Solo 401(k)s that allow after-tax contributions + megabackdoor roth


5+ Year Member
Jan 10, 2014
  1. Attending Physician
I want to max out $57,000 into a retirement account for 2020. I will have some 1099 income for the year, but not nearly enough to put away 20% from profit sharing and meet the maximum. Thus my plan is to max out on the employee portion + whatever I can get from profit sharing and meet the balance with an after-tax contribution and mega backdoor roth.

I've spent a couple of days trying to figure out which is the best brokerage that allows for everything I want in a prototype account. I even called TD Ameritrade but they don't seem to understand what after-tax contribution means, and in any case I don't think they allow it.

It leaves me to E-trade and Fidelity. Fidelity seems to allow after-tax contribution + mega backdoor but their employee portion does not offer a Roth 401k, My overall income will be low this year, therefore I prefer a Roth 401k instead of a Traditional.

The only other option seems to be E-trade, but I can't figure out by searching whether they allow it or not. I know they definitely do Roth 401k.

If E-trade doesn't work, I will go with Fidelity. In that case I am curious if the Fidelity prototype plan allow 401k to Roth rollovers while the plan is still active since they don't offer Roth 401k?

Any tips, suggestions, comments? Thanks for reading.
Last edited:


Senior Member
Moderator Emeritus
Gold Donor
10+ Year Member
Jun 12, 2006
  1. Attending Physician
Do you really think you'll be in a lower tax bracket now than retirement (Roth vs pre-tax question)? Either way, are you an employed physician with mostly W2 income? Fidelity is easy enough to set up for a solo 401k. I did most of the work but decided not to go through with it in the end since my wife's 1099 income was so low the year I was going to create the account.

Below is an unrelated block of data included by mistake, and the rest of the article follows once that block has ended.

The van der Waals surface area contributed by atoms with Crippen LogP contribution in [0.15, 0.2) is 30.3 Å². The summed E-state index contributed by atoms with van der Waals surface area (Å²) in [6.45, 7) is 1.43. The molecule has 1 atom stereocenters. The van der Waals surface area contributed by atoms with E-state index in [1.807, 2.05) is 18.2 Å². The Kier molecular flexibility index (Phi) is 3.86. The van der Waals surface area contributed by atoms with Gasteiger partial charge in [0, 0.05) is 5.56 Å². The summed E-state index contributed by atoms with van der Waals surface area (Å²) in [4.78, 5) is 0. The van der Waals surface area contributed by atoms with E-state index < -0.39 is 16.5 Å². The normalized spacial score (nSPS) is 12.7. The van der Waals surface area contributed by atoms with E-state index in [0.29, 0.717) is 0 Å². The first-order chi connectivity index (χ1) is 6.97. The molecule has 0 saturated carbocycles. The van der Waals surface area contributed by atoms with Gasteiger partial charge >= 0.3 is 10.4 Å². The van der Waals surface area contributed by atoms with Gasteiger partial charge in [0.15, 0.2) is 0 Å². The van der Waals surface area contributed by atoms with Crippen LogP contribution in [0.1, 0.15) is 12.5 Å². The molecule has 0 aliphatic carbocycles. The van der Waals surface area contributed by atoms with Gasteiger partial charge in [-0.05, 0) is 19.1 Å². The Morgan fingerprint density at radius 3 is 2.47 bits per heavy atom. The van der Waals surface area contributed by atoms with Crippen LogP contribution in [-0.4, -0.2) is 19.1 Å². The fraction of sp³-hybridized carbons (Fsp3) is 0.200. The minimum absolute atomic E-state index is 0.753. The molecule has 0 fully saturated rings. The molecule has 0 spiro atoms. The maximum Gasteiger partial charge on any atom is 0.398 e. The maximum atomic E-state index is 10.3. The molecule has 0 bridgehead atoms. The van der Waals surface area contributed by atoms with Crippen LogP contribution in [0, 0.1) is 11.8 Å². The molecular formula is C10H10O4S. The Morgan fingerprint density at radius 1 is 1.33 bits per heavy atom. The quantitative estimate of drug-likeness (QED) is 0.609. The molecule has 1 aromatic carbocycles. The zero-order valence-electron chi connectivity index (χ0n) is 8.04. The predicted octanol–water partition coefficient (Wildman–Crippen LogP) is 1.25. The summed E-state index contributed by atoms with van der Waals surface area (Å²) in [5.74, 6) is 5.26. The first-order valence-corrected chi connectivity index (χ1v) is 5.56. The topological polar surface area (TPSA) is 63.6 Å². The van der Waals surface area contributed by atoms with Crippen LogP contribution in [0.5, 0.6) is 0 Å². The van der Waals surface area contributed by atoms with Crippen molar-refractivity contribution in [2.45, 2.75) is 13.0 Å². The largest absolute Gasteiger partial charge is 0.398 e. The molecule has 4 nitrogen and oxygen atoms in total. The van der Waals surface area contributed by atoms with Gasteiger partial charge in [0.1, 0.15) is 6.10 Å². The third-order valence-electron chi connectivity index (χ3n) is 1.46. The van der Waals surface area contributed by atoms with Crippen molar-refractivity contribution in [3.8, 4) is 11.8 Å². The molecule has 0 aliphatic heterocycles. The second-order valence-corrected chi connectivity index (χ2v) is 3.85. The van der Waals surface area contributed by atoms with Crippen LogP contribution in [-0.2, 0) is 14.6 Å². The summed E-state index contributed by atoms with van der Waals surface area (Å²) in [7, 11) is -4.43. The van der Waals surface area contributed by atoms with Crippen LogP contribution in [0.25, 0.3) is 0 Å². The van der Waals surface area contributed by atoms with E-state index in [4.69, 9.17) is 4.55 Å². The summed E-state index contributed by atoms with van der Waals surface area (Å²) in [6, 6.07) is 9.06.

By the way you may want to ask the same question on the WCI Facebook page or forum.

The White Coat Investor

Practicing Doc and Blogger
Partner Organization
15+ Year Member
Nov 18, 2002
  1. Attending Physician
You'll need a customized solo 401(k) to get that option. It'll cost you a few hundred dollars a year. You can't get it from a cookie-cutter Vanguard, Fidelity, eTrade, TD Ameritrade, or Schwab solo 401(k). It's generally the same folks who offer a self-directed feature in their i401(k)s.

The only people I know who do it have a financial conflict of interest with me (i.e. they advertise with me). But not telling you who they are seems to be a greater disservice, so I'll just disclose the conflict and let you do what you want with the information. Here's the list:

I'm sure they have competitors, but these are the folks I know.

Your message may be considered spam for the following reasons:

  1. Your new thread title is very short, and likely is unhelpful.
  2. Your reply is very short and likely does not add anything to the thread.
  3. Your reply is very long and likely does not add anything to the thread.
  4. It is very likely that it does not need any further discussion and thus bumping it serves no purpose.
  5. Your message is mostly quotes or spoilers.
  6. Your reply has occurred very quickly after a previous reply and likely does not add anything to the thread.
  7. This thread is locked.
About the Ads